That Whelan’s imprisonment is now being recalled because of Griner’s situation, and that Griner is the most famous of 60 Americans held or imprisoned in questionable circumstances overseas, is an unmistakable reminder of sports magnetism. As the sociologists of sport M. Patrick Cottrell and Travis Nelson pointed out in a 2010 “European Journal of International Relations” article on the role of sport as a platform for political opportunity unlike any other in the world theater, sport is “… accessible and high-level. receive regular and worldwide media coverage” and “can increase their availability of influential friends and supporters… to attract more attention to their cause and forge new alliances.”

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The question is whether this use of sports fame will be a gift to Griner – and then Whelan, and others – as much as it has been a curse for the basketball star until now.

I’m not going to pretend – like many in sports, media, fans and executives alike – to know anything about how the House is, or should be White trying to lock up citizens like Griner and Whelan abroad. (A television show titled with that phrase has turned these problems into entertainment.) I’m not going to speculate whether an athletic star of Griner’s stature from an already famous men’s sport would be home after for him to suffer in the same way.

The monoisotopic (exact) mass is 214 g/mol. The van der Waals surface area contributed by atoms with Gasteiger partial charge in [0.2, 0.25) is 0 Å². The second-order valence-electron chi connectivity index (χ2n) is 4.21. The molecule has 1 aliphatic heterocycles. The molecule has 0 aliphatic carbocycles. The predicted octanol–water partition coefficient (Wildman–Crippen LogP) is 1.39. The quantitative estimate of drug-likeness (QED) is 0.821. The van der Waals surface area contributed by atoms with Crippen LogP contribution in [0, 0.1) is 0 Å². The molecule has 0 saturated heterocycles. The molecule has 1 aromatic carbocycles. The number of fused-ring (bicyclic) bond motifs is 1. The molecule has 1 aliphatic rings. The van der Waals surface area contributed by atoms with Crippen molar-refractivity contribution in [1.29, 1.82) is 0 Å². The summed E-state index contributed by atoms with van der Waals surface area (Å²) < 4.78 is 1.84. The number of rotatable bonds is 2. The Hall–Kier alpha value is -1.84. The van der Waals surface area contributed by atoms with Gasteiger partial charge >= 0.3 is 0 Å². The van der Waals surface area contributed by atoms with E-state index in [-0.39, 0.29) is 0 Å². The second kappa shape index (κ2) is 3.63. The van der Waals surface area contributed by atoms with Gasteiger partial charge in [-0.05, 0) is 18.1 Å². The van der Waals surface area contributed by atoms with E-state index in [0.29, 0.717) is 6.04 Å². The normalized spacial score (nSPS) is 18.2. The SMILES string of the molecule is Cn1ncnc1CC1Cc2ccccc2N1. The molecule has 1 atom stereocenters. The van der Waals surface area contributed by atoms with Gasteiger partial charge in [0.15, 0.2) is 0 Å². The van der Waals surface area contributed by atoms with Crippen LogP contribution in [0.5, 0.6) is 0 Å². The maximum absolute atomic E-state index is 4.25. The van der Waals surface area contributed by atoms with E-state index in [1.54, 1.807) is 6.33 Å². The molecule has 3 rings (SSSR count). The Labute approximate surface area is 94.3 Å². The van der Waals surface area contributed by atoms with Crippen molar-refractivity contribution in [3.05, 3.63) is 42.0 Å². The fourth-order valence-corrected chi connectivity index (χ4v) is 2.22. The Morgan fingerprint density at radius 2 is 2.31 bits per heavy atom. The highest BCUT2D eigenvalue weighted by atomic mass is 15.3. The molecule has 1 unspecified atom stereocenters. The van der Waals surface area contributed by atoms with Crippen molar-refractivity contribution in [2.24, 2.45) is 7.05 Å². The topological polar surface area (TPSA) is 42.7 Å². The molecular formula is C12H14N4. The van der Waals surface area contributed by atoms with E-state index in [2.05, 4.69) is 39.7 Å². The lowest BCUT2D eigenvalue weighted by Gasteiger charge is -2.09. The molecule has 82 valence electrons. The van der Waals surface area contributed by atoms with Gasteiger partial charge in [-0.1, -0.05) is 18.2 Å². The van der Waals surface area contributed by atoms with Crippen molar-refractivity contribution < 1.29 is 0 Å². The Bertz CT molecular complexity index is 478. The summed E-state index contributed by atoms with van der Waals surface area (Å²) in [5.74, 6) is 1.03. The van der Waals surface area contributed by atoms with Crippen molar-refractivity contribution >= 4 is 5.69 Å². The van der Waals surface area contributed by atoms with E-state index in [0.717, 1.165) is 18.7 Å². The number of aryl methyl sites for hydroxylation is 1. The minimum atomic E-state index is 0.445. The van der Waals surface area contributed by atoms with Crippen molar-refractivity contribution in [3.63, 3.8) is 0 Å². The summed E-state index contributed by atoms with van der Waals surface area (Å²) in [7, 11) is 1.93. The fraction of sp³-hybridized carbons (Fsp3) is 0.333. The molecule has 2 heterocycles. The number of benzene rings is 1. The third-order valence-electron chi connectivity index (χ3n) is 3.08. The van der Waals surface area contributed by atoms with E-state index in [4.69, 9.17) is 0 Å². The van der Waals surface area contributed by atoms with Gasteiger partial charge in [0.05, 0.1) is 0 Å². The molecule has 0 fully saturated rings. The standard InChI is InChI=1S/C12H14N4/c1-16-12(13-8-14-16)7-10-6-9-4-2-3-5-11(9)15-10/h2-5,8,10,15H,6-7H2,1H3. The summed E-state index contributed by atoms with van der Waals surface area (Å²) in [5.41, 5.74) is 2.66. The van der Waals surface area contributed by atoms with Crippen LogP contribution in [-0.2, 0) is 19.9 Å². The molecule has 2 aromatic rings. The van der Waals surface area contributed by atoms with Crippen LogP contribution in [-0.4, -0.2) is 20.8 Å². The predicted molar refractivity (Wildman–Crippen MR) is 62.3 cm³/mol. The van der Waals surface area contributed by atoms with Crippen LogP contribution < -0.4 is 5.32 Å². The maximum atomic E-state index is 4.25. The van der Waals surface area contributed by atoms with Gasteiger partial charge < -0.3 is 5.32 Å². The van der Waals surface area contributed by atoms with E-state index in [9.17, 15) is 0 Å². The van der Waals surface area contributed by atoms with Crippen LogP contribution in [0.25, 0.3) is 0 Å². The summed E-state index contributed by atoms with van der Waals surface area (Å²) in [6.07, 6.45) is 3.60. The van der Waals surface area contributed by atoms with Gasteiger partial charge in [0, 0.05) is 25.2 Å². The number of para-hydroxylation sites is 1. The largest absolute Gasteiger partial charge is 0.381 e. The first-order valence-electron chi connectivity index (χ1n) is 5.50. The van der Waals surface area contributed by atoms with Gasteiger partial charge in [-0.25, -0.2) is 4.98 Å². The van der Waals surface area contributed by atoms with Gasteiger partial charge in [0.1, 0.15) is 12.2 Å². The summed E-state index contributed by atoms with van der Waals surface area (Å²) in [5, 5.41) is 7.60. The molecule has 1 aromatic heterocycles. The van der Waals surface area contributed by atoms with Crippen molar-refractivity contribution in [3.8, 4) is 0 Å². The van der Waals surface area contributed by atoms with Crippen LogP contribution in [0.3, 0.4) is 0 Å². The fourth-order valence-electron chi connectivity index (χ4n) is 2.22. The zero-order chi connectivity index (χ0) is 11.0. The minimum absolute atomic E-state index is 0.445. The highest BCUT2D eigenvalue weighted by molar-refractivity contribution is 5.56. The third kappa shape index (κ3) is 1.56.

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After all, Griner, like Whelan, is now a political prisoner. We can say that with certainty with reports that the two could only be freed in exchange for infamous criminals linked to the Putin regime and held in US facilities. For those who believe that if Griner were an NBA Finals MVP or a Super Bowl winning quarterback she would be back on US soil now, such fame could be released and Whelan more difficult. Such publicity could demand hoodlums even more than the US negotiators are offering her and Whelan’s disclosure, which is reported to include Viktor Bout, an international Russian arms dealer.

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Bout is probably far more personally responsible than anyone on the planet over the last quarter century for the destruction of sub-Saharan Africa, including fueling documented genocide and massacres in countries such as Rwanda and Sierra Leone. In that sense, from a national security perspective, the greater credence given to a superstar in men’s sports could make a trade deal with Russia even more determined. Griner and Whelan’s alleged crimes are not identical to Bout’s crimes.

But Griner is not forgotten. He was not forgotten, not like Emad Shargi and Kai Li and Jeffery Woodke and Eyvin Hernandez et. al. Her WNBA sisters said her name on her birthday, Oct. 18. Her NBA brothers joined in that chorus, highlighted by NBA Finals MVP Stephen Curry giving her a shout-out on her 32nd birthday -birth when he and his Golden State teammates received their championship rings.

“We hope she comes home soon,” Curry told the crowd at that nationally televised game, “and that everyone is doing their part to bring her home.” “

That hope should include both the most famous American political chit abroad, and everyone else, like Whelan, who was once forgotten.